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When China overtook Japan as the world's second largest economy earlier this year, the reaction of many Japanese was "betsu ni" which loosely translates as "that's nothing special" or "so what?"
Many investors and economists here suspect that the Beijing government, which lacks transparency and an adversarial media, is padding growth statistics 10% per year to suit their political aims.
Despite China's great successes, China in their view is sort of like Mexico an overpopulated source of illegal immigrants and cheap labor and products not a legitimate competitor along the likes of advanced economies in the United States or Europe.
In contrast to Beijing's obsession with national gross domestic product (GDP) numbers, Japanese know that their per capita GDP is 10 times that of China, roughly US$37,000 per year compared to $3,700 in China. In a metaphorical sense, many Japanese see their country as being like a wealthy old man in a silver suit - an archetype personified by Ishihara while China is a brash teenager showing off his gold chains. The old man can still afford to hire the US Pacific Command as his bodyguard, and all China can do is rant about it and try to bully Vietnam, Malaysia, the Philippines and others over resources.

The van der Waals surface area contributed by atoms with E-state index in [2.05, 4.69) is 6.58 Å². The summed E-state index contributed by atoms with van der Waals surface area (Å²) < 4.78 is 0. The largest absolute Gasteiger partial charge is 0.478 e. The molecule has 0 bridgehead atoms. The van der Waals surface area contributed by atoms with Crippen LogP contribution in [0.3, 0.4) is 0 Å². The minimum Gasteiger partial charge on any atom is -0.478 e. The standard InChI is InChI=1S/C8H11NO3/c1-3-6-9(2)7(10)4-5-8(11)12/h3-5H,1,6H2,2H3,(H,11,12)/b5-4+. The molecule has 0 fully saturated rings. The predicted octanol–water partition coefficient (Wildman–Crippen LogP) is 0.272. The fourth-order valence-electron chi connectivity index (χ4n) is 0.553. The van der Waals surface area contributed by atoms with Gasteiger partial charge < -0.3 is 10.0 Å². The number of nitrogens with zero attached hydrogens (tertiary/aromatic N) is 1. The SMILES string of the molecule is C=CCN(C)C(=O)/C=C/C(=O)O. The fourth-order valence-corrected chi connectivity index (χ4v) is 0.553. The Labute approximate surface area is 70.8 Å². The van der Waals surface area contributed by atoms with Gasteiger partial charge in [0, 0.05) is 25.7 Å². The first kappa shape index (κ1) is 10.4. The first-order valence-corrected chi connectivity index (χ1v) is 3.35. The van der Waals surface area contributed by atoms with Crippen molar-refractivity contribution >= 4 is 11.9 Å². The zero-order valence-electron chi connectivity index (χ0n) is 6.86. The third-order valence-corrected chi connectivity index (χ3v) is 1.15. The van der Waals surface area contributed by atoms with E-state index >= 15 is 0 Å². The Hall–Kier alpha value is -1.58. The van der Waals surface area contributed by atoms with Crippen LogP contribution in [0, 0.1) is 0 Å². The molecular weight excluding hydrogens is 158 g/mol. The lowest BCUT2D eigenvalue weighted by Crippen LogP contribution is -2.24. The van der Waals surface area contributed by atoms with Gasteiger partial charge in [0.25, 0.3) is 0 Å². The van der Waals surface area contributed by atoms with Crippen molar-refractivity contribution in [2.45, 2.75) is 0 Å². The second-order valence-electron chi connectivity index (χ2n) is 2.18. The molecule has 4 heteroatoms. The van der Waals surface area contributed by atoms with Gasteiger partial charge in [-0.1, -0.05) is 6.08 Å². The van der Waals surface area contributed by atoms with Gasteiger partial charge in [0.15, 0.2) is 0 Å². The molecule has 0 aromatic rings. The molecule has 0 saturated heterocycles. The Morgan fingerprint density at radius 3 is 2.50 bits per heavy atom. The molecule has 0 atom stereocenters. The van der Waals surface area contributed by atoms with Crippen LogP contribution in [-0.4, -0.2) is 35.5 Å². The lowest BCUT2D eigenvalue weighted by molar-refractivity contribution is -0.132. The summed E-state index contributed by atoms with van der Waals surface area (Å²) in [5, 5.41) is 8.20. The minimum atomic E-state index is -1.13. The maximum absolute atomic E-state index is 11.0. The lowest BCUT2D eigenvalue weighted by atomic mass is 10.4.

Unlike many in North American and European media circles, many Tokyo based economists as well as expatriate entrepreneurs here do not assume that China will become an advanced middleclass nation like Japan. Though China does have great potential, Beijing in their view is also making the same mistakes Japan made decades ago.
[ Last edited by antimatter at 2010-9-28 09:45 PM ]